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23 hours ago, Deinomenid said:

What a place to go  on  honeymoon too!  The Valley of Temples is  truly special. (Though the parts of the other telemons lying scattered around on the ground at Akragas/Agrigento drove me to distraction!

thanks! And yes, I think that Sicily is a magnificent place to visit. The variety of things to see and all within a good travel distance is amazing. Sicily also offers some of the best ancient temples and other monuments. I was really surprised by the excellent state of preservation. A must see! Here's another photo the beautiful temple of Segesta, just sitting there in the middle of the country side. 


And of course the magnificent mosaics of the Villa Romana del Casale, and the fresh water spring Arethusa in Syracuse. Too much to mention here! 

And thanks for sharing your miracle coin @Marsyas Mike!  

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Here is a depiction of Mercury from a slightly early denarius of Octavian.

The Triumvirs. Octavian, Autumn 31-summer 30 BC. AR Denarius (20mm, 3.57g, 9h). Italian (Rome?) mint. Obv: Bare head right. Rev: CAESAR-DIVI F; Mercury seated right on rock, playing lyre; petasos around neck. Ref: RIC I 257; CRI 401; RSC 61. Good Fine, old collection toning, minor banker's marks. Ex CNG Web Auction, Feb 2000.


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On 1/30/2023 at 9:29 PM, Limes said:

What do you think?

You'd think that a temple that old would be highly influenced by the Greeks. The figurine-columns makes me think of the Greek temple / Caryatid Porch at the Acropolis in Athens (ca. 421-405 BCE). With this example I think the image on your coin could represent real figurine-like columns (temple facade). Not 100% proof of course, but it could be. I've been on the Acropolis myself some 20 years ago. 🙂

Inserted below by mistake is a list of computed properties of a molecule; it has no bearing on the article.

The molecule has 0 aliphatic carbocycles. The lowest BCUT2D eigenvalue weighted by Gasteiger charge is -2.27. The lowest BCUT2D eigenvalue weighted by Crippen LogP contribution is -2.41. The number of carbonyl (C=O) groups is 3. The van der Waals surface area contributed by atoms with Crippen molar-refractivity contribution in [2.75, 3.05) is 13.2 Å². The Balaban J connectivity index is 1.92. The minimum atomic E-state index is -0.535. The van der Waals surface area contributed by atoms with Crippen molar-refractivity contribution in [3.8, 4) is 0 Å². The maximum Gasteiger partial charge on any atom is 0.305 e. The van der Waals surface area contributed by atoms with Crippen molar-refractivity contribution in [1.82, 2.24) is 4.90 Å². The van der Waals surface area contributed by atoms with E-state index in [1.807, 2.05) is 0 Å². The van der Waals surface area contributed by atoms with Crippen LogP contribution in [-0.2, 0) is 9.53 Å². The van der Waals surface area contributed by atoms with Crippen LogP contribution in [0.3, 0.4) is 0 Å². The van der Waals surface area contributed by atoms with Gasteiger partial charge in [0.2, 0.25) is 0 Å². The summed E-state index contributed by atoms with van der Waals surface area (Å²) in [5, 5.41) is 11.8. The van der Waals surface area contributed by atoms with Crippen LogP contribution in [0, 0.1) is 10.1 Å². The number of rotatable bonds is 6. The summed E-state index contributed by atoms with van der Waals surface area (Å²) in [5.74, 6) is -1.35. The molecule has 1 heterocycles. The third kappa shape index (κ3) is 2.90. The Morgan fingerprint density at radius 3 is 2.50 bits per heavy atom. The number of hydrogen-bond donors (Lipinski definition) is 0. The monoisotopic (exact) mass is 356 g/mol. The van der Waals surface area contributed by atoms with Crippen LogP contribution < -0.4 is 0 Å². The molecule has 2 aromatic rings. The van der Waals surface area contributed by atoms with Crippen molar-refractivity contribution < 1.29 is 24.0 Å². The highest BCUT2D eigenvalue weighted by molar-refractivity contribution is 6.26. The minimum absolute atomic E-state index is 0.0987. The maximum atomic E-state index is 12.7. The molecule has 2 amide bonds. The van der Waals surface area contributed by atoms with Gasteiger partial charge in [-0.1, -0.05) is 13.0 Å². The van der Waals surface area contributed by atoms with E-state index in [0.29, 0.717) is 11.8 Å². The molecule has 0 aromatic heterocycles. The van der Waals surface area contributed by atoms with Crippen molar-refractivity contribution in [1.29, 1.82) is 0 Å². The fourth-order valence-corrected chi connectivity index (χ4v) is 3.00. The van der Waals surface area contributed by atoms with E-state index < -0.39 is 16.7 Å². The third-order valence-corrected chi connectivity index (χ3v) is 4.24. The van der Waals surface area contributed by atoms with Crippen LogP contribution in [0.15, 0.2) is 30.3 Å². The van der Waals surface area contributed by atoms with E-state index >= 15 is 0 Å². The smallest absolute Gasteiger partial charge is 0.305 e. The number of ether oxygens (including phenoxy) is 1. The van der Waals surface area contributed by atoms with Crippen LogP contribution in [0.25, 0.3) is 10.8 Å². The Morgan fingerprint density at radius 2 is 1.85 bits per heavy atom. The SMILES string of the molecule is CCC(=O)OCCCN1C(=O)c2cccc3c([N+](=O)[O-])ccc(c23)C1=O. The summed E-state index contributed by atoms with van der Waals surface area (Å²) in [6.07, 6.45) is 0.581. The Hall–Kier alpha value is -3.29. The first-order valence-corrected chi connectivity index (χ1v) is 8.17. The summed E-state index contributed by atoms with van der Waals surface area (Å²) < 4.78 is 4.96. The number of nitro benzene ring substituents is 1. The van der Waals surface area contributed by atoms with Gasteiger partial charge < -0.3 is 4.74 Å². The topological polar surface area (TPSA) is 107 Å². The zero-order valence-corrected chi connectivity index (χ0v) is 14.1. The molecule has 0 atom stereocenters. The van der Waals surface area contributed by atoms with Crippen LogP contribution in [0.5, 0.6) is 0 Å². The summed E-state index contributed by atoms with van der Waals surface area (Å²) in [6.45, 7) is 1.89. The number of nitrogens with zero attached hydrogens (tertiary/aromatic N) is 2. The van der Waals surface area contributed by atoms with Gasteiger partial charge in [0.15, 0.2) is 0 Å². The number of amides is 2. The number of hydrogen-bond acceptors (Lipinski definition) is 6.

The image on the column of Traian is the river god of the Danube if I'm not mistaken.


Edited by Coinmaster
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This is is a great coin.  It combines my two favorite types of reverses, one that can be tied to a specific historical event, and architectural.  Here's my example.  It won't win any beauty contests either, but it is still one of my favorites.  It's a pity I didn't get to see the Column of Marcus Aurelius when I was in Rome 15 years ago.  From what I have read online, the bearded guy is a rain god.


Marcus Aurelius, AD 161-180.
AE Sestertius, 27.3 g, 31.5 mm, 6 h.
Rome mint, AD 172-173.
Obv: M ANTON[INUS] AVG TR P XXVII; Head of Marcus Aurelius, laureate, right.
Rev: [I]MP VI [COS III] S C, [R]ELIG AV[G] in exergue; Statue of Mercury, wearing petasus and short robe, standing front, head left, on base, holding purse in right hand and caduceus in left hand, within a tetrastyle temple; columns are telamons; the pediment is semicircular and contains, from left to right, tortoise, cock, ram, petasus, winged caduceus, and purse.
Ref: RIC III 1075, Sear RCV 4996.
Acquired from Incitatus Coins and Antiquities, 17 October 2020.

Photo credit: Incitatus Coins and Antiquities